USDA figures indicate 14 billion acres can be harvested
Weather conditions have slowed the 2013 planting season, but the United States Department of Agriculture is still expecting a record corn harvest.
According to the figures released June 12 in the agency’s World Agricultural Supply and Demand Estimates report, the 2013 forecast calls for just more than 14 billion bushels havested. That estimate is down 135 million bushels from the May forecast, but still enough for a record crop, signaling a rebound in poultry and livestock feed inventories.
Ninety-five percent of the 2013 corn crop was planted as of June, but later-planted corn faces the risk of pollination during seasonally warmer temperatures and drier weather expected in late July, which could reduce the yield. June’s report projected 156.5 bushels per acre for 2013, down 1.5 bushels per acre from May.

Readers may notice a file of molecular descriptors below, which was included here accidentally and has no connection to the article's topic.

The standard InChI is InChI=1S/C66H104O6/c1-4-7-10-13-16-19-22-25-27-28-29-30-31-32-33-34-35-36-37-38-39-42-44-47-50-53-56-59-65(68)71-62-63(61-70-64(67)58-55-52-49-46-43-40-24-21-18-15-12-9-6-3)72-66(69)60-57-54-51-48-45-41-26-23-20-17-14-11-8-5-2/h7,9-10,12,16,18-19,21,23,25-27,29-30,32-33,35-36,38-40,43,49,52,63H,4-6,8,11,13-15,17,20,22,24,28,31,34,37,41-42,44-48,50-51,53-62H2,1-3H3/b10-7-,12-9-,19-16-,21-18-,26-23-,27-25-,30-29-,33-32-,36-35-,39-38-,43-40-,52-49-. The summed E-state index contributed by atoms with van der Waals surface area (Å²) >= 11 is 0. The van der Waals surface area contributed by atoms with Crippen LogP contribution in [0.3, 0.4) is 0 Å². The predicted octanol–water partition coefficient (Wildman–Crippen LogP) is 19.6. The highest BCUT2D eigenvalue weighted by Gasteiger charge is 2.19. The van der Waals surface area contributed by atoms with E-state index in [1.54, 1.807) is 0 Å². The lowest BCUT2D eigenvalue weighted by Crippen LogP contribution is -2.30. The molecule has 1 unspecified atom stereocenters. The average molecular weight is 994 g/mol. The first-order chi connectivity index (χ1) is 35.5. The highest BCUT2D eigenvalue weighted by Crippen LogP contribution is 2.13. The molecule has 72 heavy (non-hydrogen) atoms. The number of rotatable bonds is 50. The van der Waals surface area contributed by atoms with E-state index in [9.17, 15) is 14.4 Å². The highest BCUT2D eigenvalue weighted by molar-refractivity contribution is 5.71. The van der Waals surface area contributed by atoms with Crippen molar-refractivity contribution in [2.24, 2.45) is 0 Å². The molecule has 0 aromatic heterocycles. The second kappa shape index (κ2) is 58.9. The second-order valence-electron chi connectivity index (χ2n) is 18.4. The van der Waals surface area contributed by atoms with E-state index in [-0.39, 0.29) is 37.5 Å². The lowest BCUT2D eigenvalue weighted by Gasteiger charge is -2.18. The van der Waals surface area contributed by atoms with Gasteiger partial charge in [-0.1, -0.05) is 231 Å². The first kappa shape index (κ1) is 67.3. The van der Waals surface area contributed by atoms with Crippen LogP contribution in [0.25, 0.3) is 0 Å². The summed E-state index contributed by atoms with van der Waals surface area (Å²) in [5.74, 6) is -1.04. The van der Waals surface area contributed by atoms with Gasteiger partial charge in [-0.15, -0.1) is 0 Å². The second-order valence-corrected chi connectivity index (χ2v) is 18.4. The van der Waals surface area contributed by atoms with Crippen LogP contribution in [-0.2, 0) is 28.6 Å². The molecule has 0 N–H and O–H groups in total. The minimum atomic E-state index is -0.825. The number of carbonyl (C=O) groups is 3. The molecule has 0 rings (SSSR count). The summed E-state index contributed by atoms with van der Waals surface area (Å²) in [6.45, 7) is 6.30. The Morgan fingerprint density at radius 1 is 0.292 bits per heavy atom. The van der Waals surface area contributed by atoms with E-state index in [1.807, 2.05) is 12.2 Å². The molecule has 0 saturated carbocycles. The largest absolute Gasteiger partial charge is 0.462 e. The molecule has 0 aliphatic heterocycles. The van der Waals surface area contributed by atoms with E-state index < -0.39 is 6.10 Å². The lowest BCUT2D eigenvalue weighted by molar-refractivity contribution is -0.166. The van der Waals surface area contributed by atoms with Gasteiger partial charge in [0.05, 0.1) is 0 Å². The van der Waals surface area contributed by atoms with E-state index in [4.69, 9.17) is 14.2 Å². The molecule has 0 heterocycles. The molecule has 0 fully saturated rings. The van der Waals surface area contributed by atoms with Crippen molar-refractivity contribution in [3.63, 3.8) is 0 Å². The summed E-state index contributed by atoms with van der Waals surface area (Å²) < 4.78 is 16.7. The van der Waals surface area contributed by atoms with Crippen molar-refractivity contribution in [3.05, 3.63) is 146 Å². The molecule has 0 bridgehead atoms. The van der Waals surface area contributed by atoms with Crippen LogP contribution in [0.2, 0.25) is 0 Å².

The report also reduced projected corn use by 70 million bushels.
American Farm Bureau Federation economist Todd Davis said the WASDE report still predicts ending stocks to build significantly over the 2012-13 marketing year levels, and that increase will cause prices to fall to $4.80 for the 2013-14 marketing year, compared to $6.95 per bushel during the 2012-13 year.
The report showed no change in planted or harvested acres for corn or soybeans as the World Agricultural Outlook Board waits for the release of the acreage survey, on June 28.
“Trade projections are that about 2 million acres will not be planted to corn this year due to the late season rains and unusually cold weather,” said Davis. “Instead, it is expected that soybean planted acres will increase as farmers plant the crop instead of late planted corn.”
U.S. soybean ending stocks are also still expected to more than double from 125 million bushels in the 2012-13 marketing year to 265 million bushels in 2013-14. The increase will drop the 2013-14 projected soybean price to $10.80 per bushel, down from $14.35 in the 2012-13 marketing year.
Davis said the weather will keep the market captivated during the next three months in an attempt to better understand what proportion of the corn crop was planted later than normal and is at risk of pollinating during adverse conditions.